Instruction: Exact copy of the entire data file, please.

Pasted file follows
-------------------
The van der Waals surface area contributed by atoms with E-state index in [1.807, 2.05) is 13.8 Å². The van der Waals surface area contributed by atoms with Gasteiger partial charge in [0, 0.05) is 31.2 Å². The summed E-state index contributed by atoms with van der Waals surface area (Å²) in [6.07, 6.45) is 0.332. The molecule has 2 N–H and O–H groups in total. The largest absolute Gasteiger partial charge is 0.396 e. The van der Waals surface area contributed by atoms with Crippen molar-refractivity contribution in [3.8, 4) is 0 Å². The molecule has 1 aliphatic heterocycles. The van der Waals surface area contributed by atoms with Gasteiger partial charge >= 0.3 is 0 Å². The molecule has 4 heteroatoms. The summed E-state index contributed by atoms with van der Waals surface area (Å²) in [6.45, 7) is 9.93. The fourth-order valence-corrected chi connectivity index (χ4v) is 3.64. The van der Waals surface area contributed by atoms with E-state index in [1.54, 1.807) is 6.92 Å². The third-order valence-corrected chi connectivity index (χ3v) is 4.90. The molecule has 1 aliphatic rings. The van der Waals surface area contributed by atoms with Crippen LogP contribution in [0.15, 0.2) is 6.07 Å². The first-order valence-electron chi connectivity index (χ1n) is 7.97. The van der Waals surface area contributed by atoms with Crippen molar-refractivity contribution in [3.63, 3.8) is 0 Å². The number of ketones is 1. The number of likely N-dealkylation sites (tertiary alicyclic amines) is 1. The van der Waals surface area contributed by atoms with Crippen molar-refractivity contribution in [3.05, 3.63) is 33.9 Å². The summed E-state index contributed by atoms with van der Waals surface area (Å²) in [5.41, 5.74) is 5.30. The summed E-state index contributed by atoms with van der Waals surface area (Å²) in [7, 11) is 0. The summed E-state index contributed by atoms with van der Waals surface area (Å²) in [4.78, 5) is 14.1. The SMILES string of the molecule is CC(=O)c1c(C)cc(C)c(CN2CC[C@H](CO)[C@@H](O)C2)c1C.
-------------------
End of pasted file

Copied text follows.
The van der Waals surface area contributed by atoms with E-state index in [1.807, 2.05) is 13.8 Å². The van der Waals surface area contributed by atoms with Gasteiger partial charge in [0, 0.05) is 31.2 Å². The summed E-state index contributed by atoms with van der Waals surface area (Å²) in [6.07, 6.45) is 0.332. The molecule has 2 N–H and O–H groups in total. The largest absolute Gasteiger partial charge is 0.396 e. The van der Waals surface area contributed by atoms with Crippen molar-refractivity contribution in [3.8, 4) is 0 Å². The molecule has 1 aliphatic heterocycles. The van der Waals surface area contributed by atoms with Gasteiger partial charge >= 0.3 is 0 Å². The molecule has 4 heteroatoms. The summed E-state index contributed by atoms with van der Waals surface area (Å²) in [6.45, 7) is 9.93. The fourth-order valence-corrected chi connectivity index (χ4v) is 3.64. The van der Waals surface area contributed by atoms with E-state index in [1.54, 1.807) is 6.92 Å². The third-order valence-corrected chi connectivity index (χ3v) is 4.90. The molecule has 1 aliphatic rings. The van der Waals surface area contributed by atoms with Crippen LogP contribution in [0.15, 0.2) is 6.07 Å². The first-order valence-electron chi connectivity index (χ1n) is 7.97. The van der Waals surface area contributed by atoms with Crippen molar-refractivity contribution in [3.63, 3.8) is 0 Å². The number of ketones is 1. The number of likely N-dealkylation sites (tertiary alicyclic amines) is 1. The van der Waals surface area contributed by atoms with Crippen molar-refractivity contribution in [3.05, 3.63) is 33.9 Å². The summed E-state index contributed by atoms with van der Waals surface area (Å²) in [5.41, 5.74) is 5.30. The summed E-state index contributed by atoms with van der Waals surface area (Å²) in [7, 11) is 0. The summed E-state index contributed by atoms with van der Waals surface area (Å²) in [4.78, 5) is 14.1. The SMILES string of the molecule is CC(=O)c1c(C)cc(C)c(CN2CC[C@H](CO)[C@@H](O)C2)c1C.